How my obsession with K-Dramas actually turned into life lessons
I believe Korean dramas (aka K-Dramas) offer guiding principles for my life. I honestly think everyone could benefit from watching K-dramas. They are usually 16-24 episodes and are often fanciful and imaginative. Extraterrestrial/human relationships, multiple personality disorders, body switching, vengeance, and heart-wrenching romance are popular themes. But despite the somewhat unrealistic plot lines, the dramas offer great life lessons.
For example, one of my favorite k-dramas is Secret Garden, about a third generation wealthy man who falls in love with an impoverished stuntwoman. Somewhat standard plot but with the added twist of the heroine’s dead father mucking the waters and causing them to switch bodies. This plot device causes a lot of amusing hi-jinks. There are a few plot holes and an awful lot of designer coats worn by our desperately poor heroine, but the characters do an amazing job of showing two people from opposite ends of the socio-economic spectrum gradually falling in love and overcoming almost overwhelming obstacles for the sake of their relationship. What are the life lessons for me from this drama? There are at least five.
The first lesson is to know your worth as a person. In Secret Garden, the extremely arrogant male protagonist says “A woman with no decent family background, no money, no good looks is someone very special to someone who has everything. Isn’t that a miracle?” Our strong heroine’s response? “From now on, why don’t you trust your own taste? I am the type of woman that Kim Joo Won, a man who has everything, would want to be with.” It is so refreshing seeing a female lead who truly values herself.
The second lesson is that family is important. In the last episode of Secret Garden, our two leads have three somewhat rambunctious kids, a hostile mother/mother-in-law, and busy working lives since the male protagonist has been basically disinherited. After putting their resistant to sleep kids to bed, our couple steps outside the house and we hear the female lead’s thoughts, “Being in love may be the same as culturing a garden. May your garden bloom with pretty flowers.” I think sometimes we think love is something that just happens or that you fall into or out of it by random chance. While that may be partially true, there is an aspect of love that requires self-sacrifice and nurturing that lies within our control.
The third lesson is that I have a lot of not fully articulated gender assumptions. When the characters switch bodies they maintain their female / male identity and they have to learn to take on characteristics of the other sex in order to deceive others. Also, there is a cringe-inducing assault scene with the main characters that generated a lot of online discussions. In my worldview, the male character totally crossed the line and the scene didn’t really fit with the rest of the storyline. But the scene raised awareness in me that I need to discuss with my kids that sometimes what’s viewed as romance in media can also be viewed as assault in real life.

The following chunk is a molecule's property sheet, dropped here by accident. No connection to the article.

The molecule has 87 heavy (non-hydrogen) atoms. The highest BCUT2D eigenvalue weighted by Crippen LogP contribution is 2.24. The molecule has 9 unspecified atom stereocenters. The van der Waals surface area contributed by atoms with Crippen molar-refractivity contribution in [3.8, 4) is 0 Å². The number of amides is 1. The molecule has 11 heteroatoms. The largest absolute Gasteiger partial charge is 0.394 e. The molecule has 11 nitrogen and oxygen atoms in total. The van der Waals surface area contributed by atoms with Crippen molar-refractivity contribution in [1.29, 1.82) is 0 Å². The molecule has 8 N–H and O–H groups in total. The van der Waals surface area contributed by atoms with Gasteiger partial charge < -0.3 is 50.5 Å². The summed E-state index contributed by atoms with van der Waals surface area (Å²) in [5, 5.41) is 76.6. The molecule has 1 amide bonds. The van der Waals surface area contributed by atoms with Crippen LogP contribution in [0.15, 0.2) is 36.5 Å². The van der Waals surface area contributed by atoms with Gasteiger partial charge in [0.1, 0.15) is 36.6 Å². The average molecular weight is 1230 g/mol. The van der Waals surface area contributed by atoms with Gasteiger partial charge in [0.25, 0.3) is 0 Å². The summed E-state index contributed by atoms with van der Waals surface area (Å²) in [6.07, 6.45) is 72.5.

The fourth lesson is that I should try to deal with major life issues as they arise. Our male protagonist has amnesia about parts of his life and a major psychological phobia that significantly impacts his life. His doctor is on speed dial. No one is willing to reveal the truth of what happened to him and after too many years he finally figures out that it is important for him to remember. When he remembers, it is a pivotal point in the drama and ties a lot of different threads together. In life sometimes, you just have to squarely face the trials in order to move on.
The final and fifth lesson is that in Secret Garden, as in a lot of K-dramas, mothers and mothers-in-law are some of the most devious, Machiavellian characters. I always appreciate my mother-in-law more after watching a K-drama.
So I hope through the example of one drama I was able to show you that K-dramas can offer many life lessons. I don’t think I am alone in this instance. Viki.com has over 40 million monthly active users. Netflix now offers Korean Dramas as well (https://www.bbc.com/news/business-44453310). Surprisingly, there are also a number of sites dedicated to recapping k-dramas, such as the hugely popular Dramabeans site (www.dramabeans.com). K-dramas are frequently subbed in English. I like watching dramas on www.viki.com because the site allows watchers to comment during the drama. Sometimes the comments compete with the drama for entertainment value!
If you’re new to watching K-dramas and want to watch the ones with the best lessons I recommend Goblin, Bad Guys, Descendants of the Sun, City Hunter, Secret (not to be confused with Secret Garden), and Healer. My favorite of these dramas is Healer, which shows that no matter how rough life gets, one can generally manage if one has, and values, genuinely caring family and friends. This I believe.